Mapping probe sequences to genome assemblies: Despite limitations due to the currently available genome assembly for Ae. albopictus, the mapping of the probes to the available assemblies suggests that they progressively improved, as the number of probes with unique alignments increased from older to newer assemblies (Additional file 26: Tables S12 and S13). Mapping the probe sequences to previous genome assemblies revealed duplication problems in these previous assemblies, with only 57% of the probes (~ 100,000) mapping uniquely to the AalbF2 assembly, while 99% mapped uniquely to the AalbF3 one (Additional file 26: Tables S12 and S13).

Chip validation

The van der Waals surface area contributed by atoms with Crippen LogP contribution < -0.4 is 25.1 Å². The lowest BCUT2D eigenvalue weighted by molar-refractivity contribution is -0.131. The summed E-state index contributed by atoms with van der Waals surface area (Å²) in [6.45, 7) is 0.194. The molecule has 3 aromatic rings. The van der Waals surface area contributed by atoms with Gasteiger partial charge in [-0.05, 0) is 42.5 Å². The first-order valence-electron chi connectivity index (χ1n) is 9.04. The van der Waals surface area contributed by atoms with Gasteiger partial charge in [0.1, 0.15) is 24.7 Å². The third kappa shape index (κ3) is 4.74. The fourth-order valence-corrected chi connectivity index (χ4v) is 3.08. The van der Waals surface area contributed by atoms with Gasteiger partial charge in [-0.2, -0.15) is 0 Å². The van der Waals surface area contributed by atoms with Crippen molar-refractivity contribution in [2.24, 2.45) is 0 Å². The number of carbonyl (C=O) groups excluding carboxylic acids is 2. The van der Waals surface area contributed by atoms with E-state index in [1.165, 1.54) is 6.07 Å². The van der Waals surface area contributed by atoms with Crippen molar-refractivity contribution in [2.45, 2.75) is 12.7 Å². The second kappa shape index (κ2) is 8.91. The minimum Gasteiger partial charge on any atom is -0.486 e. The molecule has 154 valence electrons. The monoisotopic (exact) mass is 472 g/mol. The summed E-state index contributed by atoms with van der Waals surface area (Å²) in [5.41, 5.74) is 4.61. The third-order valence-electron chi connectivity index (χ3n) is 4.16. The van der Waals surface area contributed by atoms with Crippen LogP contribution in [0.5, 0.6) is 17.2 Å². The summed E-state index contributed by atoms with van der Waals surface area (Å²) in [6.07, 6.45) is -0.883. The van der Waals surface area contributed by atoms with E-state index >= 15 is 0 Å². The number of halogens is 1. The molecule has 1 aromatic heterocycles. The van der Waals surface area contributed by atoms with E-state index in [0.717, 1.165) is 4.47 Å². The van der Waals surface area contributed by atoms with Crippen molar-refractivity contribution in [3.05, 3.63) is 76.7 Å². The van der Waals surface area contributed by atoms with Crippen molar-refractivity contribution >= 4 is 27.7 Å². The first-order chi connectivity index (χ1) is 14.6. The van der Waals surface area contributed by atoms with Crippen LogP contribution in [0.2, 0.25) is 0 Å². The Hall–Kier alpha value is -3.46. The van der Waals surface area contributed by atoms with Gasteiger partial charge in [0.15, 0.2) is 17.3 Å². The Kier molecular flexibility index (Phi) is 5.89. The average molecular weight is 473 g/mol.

Segregation analyses: The segregation analysis using six laboratory crosses indicated relatively few segregation errors: of the 101,376 SNPs examined, only 2.03% (2,047 SNPs) did not pass the criteria (P < 0.05) (Additional file 21: File S21). Segregation errors in SNPs can arise due to a variety of factors, such as procedural errors during the genotyping process, challenges in accurately measuring fluorescence signals from the probes, unintended hybridization of probes with non-specific DNA fragments, and compromised DNA sample quality. The errors detected could be due to rare genetic variants, such as unique point mutations or copy number variations, which influence the intensity readings of SNP assays, and/or to the presence of alleles that occur infrequently in the population. Lastly, unaccounted underlying population structures in family-based studies, such as gene and genome duplication events, could be responsible for some of the segregation errors, as well as variations in genome size in Ae. albopictus [54, 55] among the native and invasive populations, and therefore an incomplete genome assembly. If there is variation in genome size among the laboratory colonies, especially between the native and invasive crosses, or at the individual level, the segregation errors would vary among the families as we observed.